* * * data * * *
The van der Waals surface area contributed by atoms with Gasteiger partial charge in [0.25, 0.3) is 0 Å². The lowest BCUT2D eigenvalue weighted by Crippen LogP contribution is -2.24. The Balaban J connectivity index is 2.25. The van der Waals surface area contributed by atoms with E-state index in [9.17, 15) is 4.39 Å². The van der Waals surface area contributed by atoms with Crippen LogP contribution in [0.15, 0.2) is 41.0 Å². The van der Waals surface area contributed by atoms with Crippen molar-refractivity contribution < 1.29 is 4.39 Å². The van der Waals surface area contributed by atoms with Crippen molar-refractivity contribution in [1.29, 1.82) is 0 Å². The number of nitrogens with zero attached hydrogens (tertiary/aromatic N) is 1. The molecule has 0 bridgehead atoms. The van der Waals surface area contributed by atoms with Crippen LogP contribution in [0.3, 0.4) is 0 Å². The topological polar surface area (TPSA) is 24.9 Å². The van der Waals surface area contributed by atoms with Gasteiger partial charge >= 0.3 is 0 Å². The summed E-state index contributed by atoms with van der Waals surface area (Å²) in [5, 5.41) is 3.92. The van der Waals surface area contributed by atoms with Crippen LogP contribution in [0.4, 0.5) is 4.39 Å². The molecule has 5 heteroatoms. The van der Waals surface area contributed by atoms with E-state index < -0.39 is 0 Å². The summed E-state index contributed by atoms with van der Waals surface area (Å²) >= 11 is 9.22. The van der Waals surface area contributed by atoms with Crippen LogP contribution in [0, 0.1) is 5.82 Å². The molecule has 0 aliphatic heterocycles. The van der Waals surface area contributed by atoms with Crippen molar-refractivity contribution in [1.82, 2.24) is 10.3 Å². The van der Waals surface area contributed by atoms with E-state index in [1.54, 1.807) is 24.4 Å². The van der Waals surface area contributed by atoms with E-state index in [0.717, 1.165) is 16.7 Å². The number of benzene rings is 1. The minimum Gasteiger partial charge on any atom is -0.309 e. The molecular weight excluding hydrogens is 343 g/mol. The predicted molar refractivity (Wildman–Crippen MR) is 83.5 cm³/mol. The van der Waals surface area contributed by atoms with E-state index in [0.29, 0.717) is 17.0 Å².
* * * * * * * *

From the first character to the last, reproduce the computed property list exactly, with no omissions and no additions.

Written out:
The van der Waals surface area contributed by atoms with Gasteiger partial charge in [0.25, 0.3) is 0 Å². The lowest BCUT2D eigenvalue weighted by Crippen LogP contribution is -2.24. The Balaban J connectivity index is 2.25. The van der Waals surface area contributed by atoms with E-state index in [9.17, 15) is 4.39 Å². The van der Waals surface area contributed by atoms with Crippen LogP contribution in [0.15, 0.2) is 41.0 Å². The van der Waals surface area contributed by atoms with Crippen molar-refractivity contribution < 1.29 is 4.39 Å². The van der Waals surface area contributed by atoms with Crippen molar-refractivity contribution in [1.29, 1.82) is 0 Å². The number of nitrogens with zero attached hydrogens (tertiary/aromatic N) is 1. The molecule has 0 bridgehead atoms. The van der Waals surface area contributed by atoms with Crippen LogP contribution in [0.3, 0.4) is 0 Å². The topological polar surface area (TPSA) is 24.9 Å². The van der Waals surface area contributed by atoms with Gasteiger partial charge >= 0.3 is 0 Å². The summed E-state index contributed by atoms with van der Waals surface area (Å²) in [5, 5.41) is 3.92. The van der Waals surface area contributed by atoms with Crippen LogP contribution in [0.4, 0.5) is 4.39 Å². The molecule has 5 heteroatoms. The van der Waals surface area contributed by atoms with E-state index < -0.39 is 0 Å². The summed E-state index contributed by atoms with van der Waals surface area (Å²) >= 11 is 9.22. The van der Waals surface area contributed by atoms with Crippen LogP contribution in [0, 0.1) is 5.82 Å². The molecule has 0 aliphatic heterocycles. The van der Waals surface area contributed by atoms with Crippen molar-refractivity contribution in [1.82, 2.24) is 10.3 Å². The van der Waals surface area contributed by atoms with E-state index in [1.54, 1.807) is 24.4 Å². The van der Waals surface area contributed by atoms with E-state index in [0.717, 1.165) is 16.7 Å². The number of benzene rings is 1. The minimum Gasteiger partial charge on any atom is -0.309 e. The molecular weight excluding hydrogens is 343 g/mol. The predicted molar refractivity (Wildman–Crippen MR) is 83.5 cm³/mol. The van der Waals surface area contributed by atoms with E-state index in [0.29, 0.717) is 17.0 Å².